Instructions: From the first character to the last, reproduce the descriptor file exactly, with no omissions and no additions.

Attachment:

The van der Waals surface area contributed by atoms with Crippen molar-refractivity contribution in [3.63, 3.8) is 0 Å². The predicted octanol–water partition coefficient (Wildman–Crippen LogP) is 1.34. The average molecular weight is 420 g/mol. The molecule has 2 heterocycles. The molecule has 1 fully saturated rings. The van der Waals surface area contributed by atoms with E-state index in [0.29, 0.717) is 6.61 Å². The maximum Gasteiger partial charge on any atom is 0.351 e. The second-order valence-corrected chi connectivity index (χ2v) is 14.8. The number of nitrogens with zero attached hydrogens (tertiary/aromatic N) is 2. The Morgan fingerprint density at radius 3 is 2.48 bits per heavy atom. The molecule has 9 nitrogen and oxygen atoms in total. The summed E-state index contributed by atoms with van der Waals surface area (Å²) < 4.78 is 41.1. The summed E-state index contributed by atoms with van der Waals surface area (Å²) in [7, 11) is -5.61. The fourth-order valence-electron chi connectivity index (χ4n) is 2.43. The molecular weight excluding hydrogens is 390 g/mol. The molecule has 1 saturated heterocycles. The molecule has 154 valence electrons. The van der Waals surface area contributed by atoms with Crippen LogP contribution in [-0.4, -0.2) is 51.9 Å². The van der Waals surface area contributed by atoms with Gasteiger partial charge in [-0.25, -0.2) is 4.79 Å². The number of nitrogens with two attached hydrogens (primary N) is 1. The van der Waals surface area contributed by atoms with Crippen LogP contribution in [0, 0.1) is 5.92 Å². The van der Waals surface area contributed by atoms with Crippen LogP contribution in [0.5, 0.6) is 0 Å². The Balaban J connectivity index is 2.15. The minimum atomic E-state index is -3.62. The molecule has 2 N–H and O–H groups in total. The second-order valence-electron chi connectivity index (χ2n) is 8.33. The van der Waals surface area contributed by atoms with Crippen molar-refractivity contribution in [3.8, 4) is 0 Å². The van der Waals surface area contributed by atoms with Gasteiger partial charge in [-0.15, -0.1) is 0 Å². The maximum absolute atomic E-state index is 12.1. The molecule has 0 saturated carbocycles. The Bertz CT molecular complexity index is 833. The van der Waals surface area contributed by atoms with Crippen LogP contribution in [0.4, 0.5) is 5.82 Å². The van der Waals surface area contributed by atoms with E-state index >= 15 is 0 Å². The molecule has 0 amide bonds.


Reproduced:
The van der Waals surface area contributed by atoms with Crippen molar-refractivity contribution in [3.63, 3.8) is 0 Å². The predicted octanol–water partition coefficient (Wildman–Crippen LogP) is 1.34. The average molecular weight is 420 g/mol. The molecule has 2 heterocycles. The molecule has 1 fully saturated rings. The van der Waals surface area contributed by atoms with E-state index in [0.29, 0.717) is 6.61 Å². The maximum Gasteiger partial charge on any atom is 0.351 e. The second-order valence-corrected chi connectivity index (χ2v) is 14.8. The number of nitrogens with zero attached hydrogens (tertiary/aromatic N) is 2. The Morgan fingerprint density at radius 3 is 2.48 bits per heavy atom. The molecule has 9 nitrogen and oxygen atoms in total. The summed E-state index contributed by atoms with van der Waals surface area (Å²) < 4.78 is 41.1. The summed E-state index contributed by atoms with van der Waals surface area (Å²) in [7, 11) is -5.61. The fourth-order valence-electron chi connectivity index (χ4n) is 2.43. The molecular weight excluding hydrogens is 390 g/mol. The molecule has 1 saturated heterocycles. The molecule has 154 valence electrons. The van der Waals surface area contributed by atoms with Crippen LogP contribution in [-0.4, -0.2) is 51.9 Å². The van der Waals surface area contributed by atoms with Gasteiger partial charge in [-0.25, -0.2) is 4.79 Å². The number of nitrogens with two attached hydrogens (primary N) is 1. The van der Waals surface area contributed by atoms with Crippen LogP contribution in [0, 0.1) is 5.92 Å². The van der Waals surface area contributed by atoms with Crippen LogP contribution in [0.5, 0.6) is 0 Å². The Balaban J connectivity index is 2.15. The minimum atomic E-state index is -3.62. The molecule has 2 N–H and O–H groups in total. The second-order valence-electron chi connectivity index (χ2n) is 8.33. The van der Waals surface area contributed by atoms with Crippen molar-refractivity contribution in [3.8, 4) is 0 Å². The van der Waals surface area contributed by atoms with Gasteiger partial charge in [-0.15, -0.1) is 0 Å². The maximum absolute atomic E-state index is 12.1. The molecule has 0 saturated carbocycles. The Bertz CT molecular complexity index is 833. The van der Waals surface area contributed by atoms with Crippen LogP contribution in [0.4, 0.5) is 5.82 Å². The van der Waals surface area contributed by atoms with E-state index >= 15 is 0 Å². The molecule has 0 amide bonds.